By Tony Cheng
BBC News, southern China
The huge army of migrant workers that has fuelled China's rapid expansion is beginning to think twice about the personal price they are paying for the Middle Kingdom's economic miracle.
These women are all showing symptoms of cadmium poisoning
For the first time in a decade, factory owners in the southern province of Guangdong are finding themselves with a labour shortage of up to two million workers.
New opportunities closer to home are deterring many from venturing south to the factories on the border with Hong Kong.
But for some, it is the health hazards that come with working in China's sweat shops that are keeping them away.
That has been the hidden cost for four women who were working in a battery factory in Huizhou, a mid-sized industrial town about three hours' drive from the provincial capital, Guangzhou.
They are all migrant workers from other provinces, but they have asked that their identities not be revealed.
"I had a throat problem back in 1999. I thought it was a cold and took some medicine which cost 1,000 yuan ($120). I got better, but then felt sick again a few days later. It kept repeating itself like this," one said.
The symptoms were shared by many of their colleagues. Now, the women have developed more extensive pains in the neck and waist, as well as other symptoms like memory loss.
Eventually, they decided to get tests taken. Blood and urine analysis showed that 90% of those tested had amounts of the chemical cadmium in their bodies that far exceeded recommended levels.
Cadmium is an essential component in the batteries they produced.
Tests have found it in the water supply; in the dust near the factory; and at seven times the safe limit in the homes of factory workers.
The workers are only issued with thin gloves
Ironically they had been producing rechargeable batteries - whose environmental credentials were stressed in the advertising campaign for the globally known brand.
The women were supplied with protective clothing by the factory, but it was not specialised. Their face masks were of the sort used to keep out traffic pollution in cities, and thin white cotton gloves.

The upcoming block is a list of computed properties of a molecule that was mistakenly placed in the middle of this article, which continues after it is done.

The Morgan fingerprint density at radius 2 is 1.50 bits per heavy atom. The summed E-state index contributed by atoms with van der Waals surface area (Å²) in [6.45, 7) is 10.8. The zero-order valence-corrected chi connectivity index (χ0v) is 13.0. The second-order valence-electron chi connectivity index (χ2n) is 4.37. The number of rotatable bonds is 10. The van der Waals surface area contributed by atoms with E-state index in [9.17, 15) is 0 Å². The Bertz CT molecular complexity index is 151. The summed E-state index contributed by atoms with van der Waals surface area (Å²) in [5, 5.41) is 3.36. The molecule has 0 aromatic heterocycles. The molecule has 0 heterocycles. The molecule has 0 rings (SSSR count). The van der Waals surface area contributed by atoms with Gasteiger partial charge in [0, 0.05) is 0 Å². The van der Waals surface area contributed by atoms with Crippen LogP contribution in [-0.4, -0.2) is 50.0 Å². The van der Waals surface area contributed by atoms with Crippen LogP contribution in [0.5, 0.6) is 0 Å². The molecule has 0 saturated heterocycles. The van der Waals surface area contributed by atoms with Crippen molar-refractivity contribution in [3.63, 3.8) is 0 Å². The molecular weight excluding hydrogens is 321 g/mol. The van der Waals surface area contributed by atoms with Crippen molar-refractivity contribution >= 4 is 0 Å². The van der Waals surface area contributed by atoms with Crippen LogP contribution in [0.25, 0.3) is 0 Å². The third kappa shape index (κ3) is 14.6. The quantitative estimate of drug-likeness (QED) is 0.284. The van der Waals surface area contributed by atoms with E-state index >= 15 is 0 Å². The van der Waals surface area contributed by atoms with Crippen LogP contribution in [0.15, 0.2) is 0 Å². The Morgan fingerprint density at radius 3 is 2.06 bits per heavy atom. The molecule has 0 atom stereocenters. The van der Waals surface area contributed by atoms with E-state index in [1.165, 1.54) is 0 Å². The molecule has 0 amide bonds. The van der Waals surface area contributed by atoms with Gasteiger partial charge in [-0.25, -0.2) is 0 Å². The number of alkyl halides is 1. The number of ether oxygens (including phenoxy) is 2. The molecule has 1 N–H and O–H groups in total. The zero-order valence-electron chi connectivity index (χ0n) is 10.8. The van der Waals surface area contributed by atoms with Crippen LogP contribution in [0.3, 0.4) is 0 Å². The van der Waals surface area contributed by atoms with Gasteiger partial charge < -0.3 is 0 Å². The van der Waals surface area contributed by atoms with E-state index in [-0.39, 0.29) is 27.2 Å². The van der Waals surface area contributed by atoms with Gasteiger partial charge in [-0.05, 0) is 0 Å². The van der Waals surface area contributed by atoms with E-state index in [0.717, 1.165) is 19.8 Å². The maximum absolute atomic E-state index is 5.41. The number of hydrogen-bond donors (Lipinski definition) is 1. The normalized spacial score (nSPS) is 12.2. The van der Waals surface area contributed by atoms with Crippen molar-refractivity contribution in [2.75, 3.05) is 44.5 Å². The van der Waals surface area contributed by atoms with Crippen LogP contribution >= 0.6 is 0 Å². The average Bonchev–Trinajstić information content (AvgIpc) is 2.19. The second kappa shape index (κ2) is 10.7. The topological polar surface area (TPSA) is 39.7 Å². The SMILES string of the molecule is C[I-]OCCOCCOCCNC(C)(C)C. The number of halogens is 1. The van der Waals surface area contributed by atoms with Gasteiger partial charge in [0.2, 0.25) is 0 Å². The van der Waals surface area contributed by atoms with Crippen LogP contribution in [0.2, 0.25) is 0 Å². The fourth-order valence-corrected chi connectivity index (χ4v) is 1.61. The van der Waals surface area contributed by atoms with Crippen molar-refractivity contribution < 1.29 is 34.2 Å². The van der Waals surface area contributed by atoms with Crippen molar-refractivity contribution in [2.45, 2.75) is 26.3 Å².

When the company was confronted with the women's' illnesses, it showed little sympathy.
"It depends on how serious your symptoms are," said one woman. "The levels of compensation are between 5,000 and 8,000 yuan (US$600-950), but according to labour laws we have to leave the factory first. Only then can we get compensation".
The women intend to sue the company for compensation, healthcare and damages later this month.
But their lawyer Zhou Litai, a celebrated champion of Chinese workers' rights, says it is a problem that is all too common.
"The rights of workers are often violated like this," he said, speaking on the phone from his office in Chongqing.
"That includes work-related health problems, and a failure of workplace safety. They don't buy health insurance for the workers and there are lots of industrial accidents. All these problems happen very frequently," he said.
The courts do not show much sympathy either. Although China has very strict laws about the obligations of employers to protect their workers in dangerous environments, more than 100,000 people a year are estimated to die in work related accidents. Very few cases are brought against employers successfully.
But there are signs the workers may have found a way to fight back.
Joe Wang, a factory owner in nearby Zhongshan county, has noticed a trend this year.
Factory owner Joe Wang says there has been a drop-off in labour
"Since the spring festival, when we would normally expect a flood of new workers, there have been very few," he said, looking worried.
"These days they just won't come unless the wages are really good, the living conditions are better, and they don't have to do anything dangerous. If they can't find work like that they'll just stay at home," he said.
But for the women of Huizhou it is too late. Their health problems are unlikely to be easily fixed, and they can only hope the courts will offer them some compensation.
One of the women looked broken as she thought about the future.
"What about the next generation? What about the effects on their health? My health worries me a lot now. Whenever I think about it I get sad... my family gets sad too."